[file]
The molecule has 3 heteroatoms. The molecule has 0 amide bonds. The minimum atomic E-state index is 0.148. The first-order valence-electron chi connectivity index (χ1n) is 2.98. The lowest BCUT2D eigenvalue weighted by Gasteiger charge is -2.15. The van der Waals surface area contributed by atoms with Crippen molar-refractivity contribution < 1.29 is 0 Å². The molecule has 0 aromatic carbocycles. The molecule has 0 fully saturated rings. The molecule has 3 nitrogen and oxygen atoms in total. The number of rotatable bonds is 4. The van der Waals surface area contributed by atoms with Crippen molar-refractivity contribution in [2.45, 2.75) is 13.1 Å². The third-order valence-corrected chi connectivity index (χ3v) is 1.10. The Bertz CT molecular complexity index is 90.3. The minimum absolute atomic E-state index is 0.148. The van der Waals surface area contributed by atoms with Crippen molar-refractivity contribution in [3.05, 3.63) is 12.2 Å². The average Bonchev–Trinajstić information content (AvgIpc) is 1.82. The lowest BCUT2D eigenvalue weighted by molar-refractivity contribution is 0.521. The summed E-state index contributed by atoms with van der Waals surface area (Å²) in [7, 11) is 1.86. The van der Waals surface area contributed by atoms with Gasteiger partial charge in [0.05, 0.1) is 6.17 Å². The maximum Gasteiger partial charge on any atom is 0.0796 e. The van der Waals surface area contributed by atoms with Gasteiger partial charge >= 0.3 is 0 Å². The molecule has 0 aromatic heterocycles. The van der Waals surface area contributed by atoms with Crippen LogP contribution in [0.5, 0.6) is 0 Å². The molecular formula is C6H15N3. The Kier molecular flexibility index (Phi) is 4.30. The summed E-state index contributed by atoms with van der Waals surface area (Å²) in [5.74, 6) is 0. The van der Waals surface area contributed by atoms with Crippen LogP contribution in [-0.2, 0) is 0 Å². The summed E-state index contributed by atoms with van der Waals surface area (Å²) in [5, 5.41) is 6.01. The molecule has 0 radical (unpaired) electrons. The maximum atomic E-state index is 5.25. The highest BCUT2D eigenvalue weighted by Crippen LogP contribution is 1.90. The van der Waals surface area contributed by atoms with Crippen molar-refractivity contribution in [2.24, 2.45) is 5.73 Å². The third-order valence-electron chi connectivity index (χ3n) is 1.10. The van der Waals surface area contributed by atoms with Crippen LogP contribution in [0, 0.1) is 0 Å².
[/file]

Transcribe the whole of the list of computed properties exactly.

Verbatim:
The molecule has 3 heteroatoms. The molecule has 0 amide bonds. The minimum atomic E-state index is 0.148. The first-order valence-electron chi connectivity index (χ1n) is 2.98. The lowest BCUT2D eigenvalue weighted by Gasteiger charge is -2.15. The van der Waals surface area contributed by atoms with Crippen molar-refractivity contribution < 1.29 is 0 Å². The molecule has 0 aromatic carbocycles. The molecule has 0 fully saturated rings. The molecule has 3 nitrogen and oxygen atoms in total. The number of rotatable bonds is 4. The van der Waals surface area contributed by atoms with Crippen molar-refractivity contribution in [2.45, 2.75) is 13.1 Å². The third-order valence-corrected chi connectivity index (χ3v) is 1.10. The Bertz CT molecular complexity index is 90.3. The minimum absolute atomic E-state index is 0.148. The van der Waals surface area contributed by atoms with Crippen molar-refractivity contribution in [3.05, 3.63) is 12.2 Å². The average Bonchev–Trinajstić information content (AvgIpc) is 1.82. The lowest BCUT2D eigenvalue weighted by molar-refractivity contribution is 0.521. The summed E-state index contributed by atoms with van der Waals surface area (Å²) in [7, 11) is 1.86. The van der Waals surface area contributed by atoms with Gasteiger partial charge in [0.05, 0.1) is 6.17 Å². The maximum Gasteiger partial charge on any atom is 0.0796 e. The van der Waals surface area contributed by atoms with Gasteiger partial charge >= 0.3 is 0 Å². The molecule has 0 aromatic heterocycles. The van der Waals surface area contributed by atoms with Crippen LogP contribution in [0.5, 0.6) is 0 Å². The molecular formula is C6H15N3. The Kier molecular flexibility index (Phi) is 4.30. The summed E-state index contributed by atoms with van der Waals surface area (Å²) in [5.74, 6) is 0. The van der Waals surface area contributed by atoms with Crippen LogP contribution in [-0.2, 0) is 0 Å². The summed E-state index contributed by atoms with van der Waals surface area (Å²) in [5, 5.41) is 6.01. The molecule has 0 radical (unpaired) electrons. The maximum atomic E-state index is 5.25. The highest BCUT2D eigenvalue weighted by Crippen LogP contribution is 1.90. The van der Waals surface area contributed by atoms with Crippen molar-refractivity contribution in [2.24, 2.45) is 5.73 Å². The third-order valence-electron chi connectivity index (χ3n) is 1.10. The van der Waals surface area contributed by atoms with Crippen LogP contribution in [0, 0.1) is 0 Å².